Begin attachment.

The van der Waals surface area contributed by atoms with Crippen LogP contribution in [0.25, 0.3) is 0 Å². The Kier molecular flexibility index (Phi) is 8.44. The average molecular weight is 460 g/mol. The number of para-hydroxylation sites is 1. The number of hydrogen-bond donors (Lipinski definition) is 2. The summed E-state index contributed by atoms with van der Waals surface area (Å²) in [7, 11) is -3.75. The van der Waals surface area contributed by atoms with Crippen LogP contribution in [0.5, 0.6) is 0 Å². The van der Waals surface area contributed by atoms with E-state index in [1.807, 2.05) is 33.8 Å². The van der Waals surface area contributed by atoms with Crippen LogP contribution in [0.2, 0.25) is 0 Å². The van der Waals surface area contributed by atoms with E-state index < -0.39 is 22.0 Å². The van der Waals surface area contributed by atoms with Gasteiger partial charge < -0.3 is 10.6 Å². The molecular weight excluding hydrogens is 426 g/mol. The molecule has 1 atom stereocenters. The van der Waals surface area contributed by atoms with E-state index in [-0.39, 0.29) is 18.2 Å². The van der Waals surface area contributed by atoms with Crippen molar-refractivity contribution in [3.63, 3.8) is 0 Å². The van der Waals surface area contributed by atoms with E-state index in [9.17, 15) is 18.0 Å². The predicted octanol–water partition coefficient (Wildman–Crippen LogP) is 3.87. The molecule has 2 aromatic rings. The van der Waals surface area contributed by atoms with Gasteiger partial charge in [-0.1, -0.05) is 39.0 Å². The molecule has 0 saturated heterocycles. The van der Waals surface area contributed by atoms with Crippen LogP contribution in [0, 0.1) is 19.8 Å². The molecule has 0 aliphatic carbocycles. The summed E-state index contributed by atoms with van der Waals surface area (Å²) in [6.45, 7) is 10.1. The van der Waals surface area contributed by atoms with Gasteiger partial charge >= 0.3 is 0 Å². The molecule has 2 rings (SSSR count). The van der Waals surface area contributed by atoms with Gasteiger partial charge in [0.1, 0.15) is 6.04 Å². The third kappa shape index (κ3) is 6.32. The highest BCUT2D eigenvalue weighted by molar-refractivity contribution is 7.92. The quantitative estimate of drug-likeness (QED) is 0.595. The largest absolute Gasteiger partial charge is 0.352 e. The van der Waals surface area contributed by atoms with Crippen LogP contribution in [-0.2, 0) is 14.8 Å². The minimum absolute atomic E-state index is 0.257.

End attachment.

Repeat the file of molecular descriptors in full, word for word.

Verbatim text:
The van der Waals surface area contributed by atoms with Crippen LogP contribution in [0.25, 0.3) is 0 Å². The Kier molecular flexibility index (Phi) is 8.44. The average molecular weight is 460 g/mol. The number of para-hydroxylation sites is 1. The number of hydrogen-bond donors (Lipinski definition) is 2. The summed E-state index contributed by atoms with van der Waals surface area (Å²) in [7, 11) is -3.75. The van der Waals surface area contributed by atoms with Crippen LogP contribution in [0.5, 0.6) is 0 Å². The van der Waals surface area contributed by atoms with E-state index in [1.807, 2.05) is 33.8 Å². The van der Waals surface area contributed by atoms with Crippen LogP contribution in [0.2, 0.25) is 0 Å². The van der Waals surface area contributed by atoms with E-state index < -0.39 is 22.0 Å². The van der Waals surface area contributed by atoms with Gasteiger partial charge < -0.3 is 10.6 Å². The molecular weight excluding hydrogens is 426 g/mol. The molecule has 1 atom stereocenters. The van der Waals surface area contributed by atoms with E-state index in [-0.39, 0.29) is 18.2 Å². The van der Waals surface area contributed by atoms with Crippen molar-refractivity contribution in [3.63, 3.8) is 0 Å². The van der Waals surface area contributed by atoms with E-state index in [9.17, 15) is 18.0 Å². The predicted octanol–water partition coefficient (Wildman–Crippen LogP) is 3.87. The molecule has 2 aromatic rings. The van der Waals surface area contributed by atoms with Gasteiger partial charge in [-0.1, -0.05) is 39.0 Å². The molecule has 0 saturated heterocycles. The van der Waals surface area contributed by atoms with Crippen LogP contribution in [0, 0.1) is 19.8 Å². The molecule has 0 aliphatic carbocycles. The summed E-state index contributed by atoms with van der Waals surface area (Å²) in [6.45, 7) is 10.1. The van der Waals surface area contributed by atoms with Gasteiger partial charge >= 0.3 is 0 Å². The molecule has 2 rings (SSSR count). The van der Waals surface area contributed by atoms with Gasteiger partial charge in [0.1, 0.15) is 6.04 Å². The third kappa shape index (κ3) is 6.32. The highest BCUT2D eigenvalue weighted by molar-refractivity contribution is 7.92. The quantitative estimate of drug-likeness (QED) is 0.595. The largest absolute Gasteiger partial charge is 0.352 e. The van der Waals surface area contributed by atoms with Crippen LogP contribution in [-0.2, 0) is 14.8 Å². The minimum absolute atomic E-state index is 0.257.